The high profile suicides of Kate Spade and Anthony Bourdain stimulated examination of a growing tragedy. Suicide now is the leading cause of injury-related deaths in the U.S., surpassing car wrecks. While suicide rates are growing among middle-schoolers and teenagers, death by one’s own hand is accelerating later in life, especially with women age 50 and older.
While Spade and Bourdain hung themselves, there has been a staggering rise of females using lethal drugs to end life, especially narcotic pain relievers hydrocodone and oxycodone. Consider those little pills as dangerous as a 38 caliber bullet.
Much of the conversation about retirement revolves around money. Kate Spade and Chef Bourdain had money. Their sadness stemmed from mental illness, depression, loneliness, failing relationships, and in Bourdain’s case, addiction.
Kate Spade had battled depression for years and reportedly fell into a deep funk days before her death because her husband of 24 years was seeking to end their marriage. Bourdain shot to fame with his 2000 book, Kitchen Confidential. He confessed that he had been exposed to drugs at an early age. He admitted using heroin, cocaine, and alcohol to excess even as he worked his way through celebrity kitchens. He traveled 250 days a year and said he was “absolutely exhausted.” It’s lonely on the road and his ex-wife and 11 year old daughter were back in New York. Loneliness, loss of intimacy and contact with loved ones and dear friends, kills.
The late Dr. John Cacioppo was a pioneering researcher in the field of social neuroscience, bridging biology and psychology. His academic pursuits were inspired by insight that followed a near death experience in a horrendous car crash, the idea that love and social connections are what really matter in life.
Professor Cacioppo told The Guardian in 2016 that loneliness increases the odds of an early death by 20 percent, “about the same effect as obesity, though obesity does not make you as miserable as loneliness.” Loneliness can make one compensate by binging on sweets to ease misery. Dr. Gary Small, a brain and longevity expert at UCLA Longevity Center, calls “loneliness a public health risk for our nation’s seniors.”
Eating to compensate, especially sweetened foods, contributes to exploding incidences of diabetes among seniors, which leads to myriad complications. Loneliness is linked to Alzheimer’s, heart disease, high blood pressure, obesity, neurodegenerative diseases, even cancer. Cancer tumors tend to metastasize faster in lonely people.
A 2010 AARP study showed that more than one-third of those surveyed age 45 and older were lonely. Married respondents were less likely to be lonely compared to the never married. However, “gray divorce” is on the rise, with one in every four divorces occurring among couples over 50.
How do these trends impact thinking about retirement, whether you call it your Third Act, or the critical 4th Quarter, from age 75 on? The focus tends to be “running out of money.” Running out of friends, loved ones, and people you enjoy and who enjoy you, may be a bigger threat.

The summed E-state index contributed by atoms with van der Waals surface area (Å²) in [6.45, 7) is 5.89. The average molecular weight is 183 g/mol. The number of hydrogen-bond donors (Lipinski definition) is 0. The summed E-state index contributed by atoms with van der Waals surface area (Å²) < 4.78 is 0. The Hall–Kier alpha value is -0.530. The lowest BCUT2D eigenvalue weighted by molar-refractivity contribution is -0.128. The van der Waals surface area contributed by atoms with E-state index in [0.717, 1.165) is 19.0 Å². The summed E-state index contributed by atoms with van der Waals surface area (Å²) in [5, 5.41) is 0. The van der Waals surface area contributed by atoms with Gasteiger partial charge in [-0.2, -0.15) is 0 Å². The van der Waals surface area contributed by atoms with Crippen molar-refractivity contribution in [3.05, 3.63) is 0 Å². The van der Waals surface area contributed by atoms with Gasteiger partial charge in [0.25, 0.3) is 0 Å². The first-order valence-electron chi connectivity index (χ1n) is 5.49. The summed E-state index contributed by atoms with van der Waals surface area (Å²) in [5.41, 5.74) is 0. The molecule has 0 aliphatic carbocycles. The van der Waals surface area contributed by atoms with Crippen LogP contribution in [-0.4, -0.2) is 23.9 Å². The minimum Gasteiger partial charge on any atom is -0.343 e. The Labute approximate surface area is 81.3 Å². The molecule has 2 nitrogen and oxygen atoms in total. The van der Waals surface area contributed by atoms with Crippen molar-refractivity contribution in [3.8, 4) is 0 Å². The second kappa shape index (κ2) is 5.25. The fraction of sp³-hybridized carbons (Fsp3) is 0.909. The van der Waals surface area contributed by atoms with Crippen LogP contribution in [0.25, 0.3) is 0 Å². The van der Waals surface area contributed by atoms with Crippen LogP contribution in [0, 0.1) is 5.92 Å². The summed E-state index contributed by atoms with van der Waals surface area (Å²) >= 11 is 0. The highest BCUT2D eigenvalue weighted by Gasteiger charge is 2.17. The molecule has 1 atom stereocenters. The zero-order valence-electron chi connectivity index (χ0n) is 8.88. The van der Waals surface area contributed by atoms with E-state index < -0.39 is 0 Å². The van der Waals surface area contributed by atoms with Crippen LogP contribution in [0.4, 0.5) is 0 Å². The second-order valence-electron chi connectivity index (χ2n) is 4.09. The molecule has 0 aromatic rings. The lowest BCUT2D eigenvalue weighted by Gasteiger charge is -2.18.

Where are you going to live after retirement? Will you move away from children and grandchildren, other loved ones? Over the years there have been stories about couples moving to North Georgia or some other remote location, building a home surrounded by “splendid isolation.” The husband dies before the wife, as roughly 80 percent of men do, leaving the widow alone on a mountaintop a long way from doctors, stores, church, and friends. Now what?
Close friends often come from shared experiences—childhood, school, military service, work, church, athletics, charity outreach. As you go through various life transitions, are you slowly drifting away from friends and shared purpose? If many of your social contacts come through the workplace, when you retire will you lose important interactions?
Money may allow you to sleep at night, but what are you waking up to in the morning? Human contact, the nurturing of relationships with family and friends is critical to a sense of purpose, working toward shared goals, collaboration, meaning, feeling useful and wanted. Many people post-retirement, especially busy professionals, C-suite managers, and closely-held business owners, report “boredom” as a challenge.
After any major life transition, whether divorce, retirement, or relocation, how will you maintain networks, find those you want to spend time with? Facebook is not a substitute for personal connection, the gift of touch, a smile, a hug.
Lewis Walker, CFP®, is a financial life planning strategist at Capital Insight Group; 770-441-2603. Securities and advisory services offered through The Strategic Financial Alliance, Inc. (SFA). Lewis Walker is a registered representative and investment adviser representative of SFA which is otherwise unaffiliated with Capital Insight Group. He is a Gallup Certified Strengths Coach and a Certified Exit Planning Advisor (CEPA®).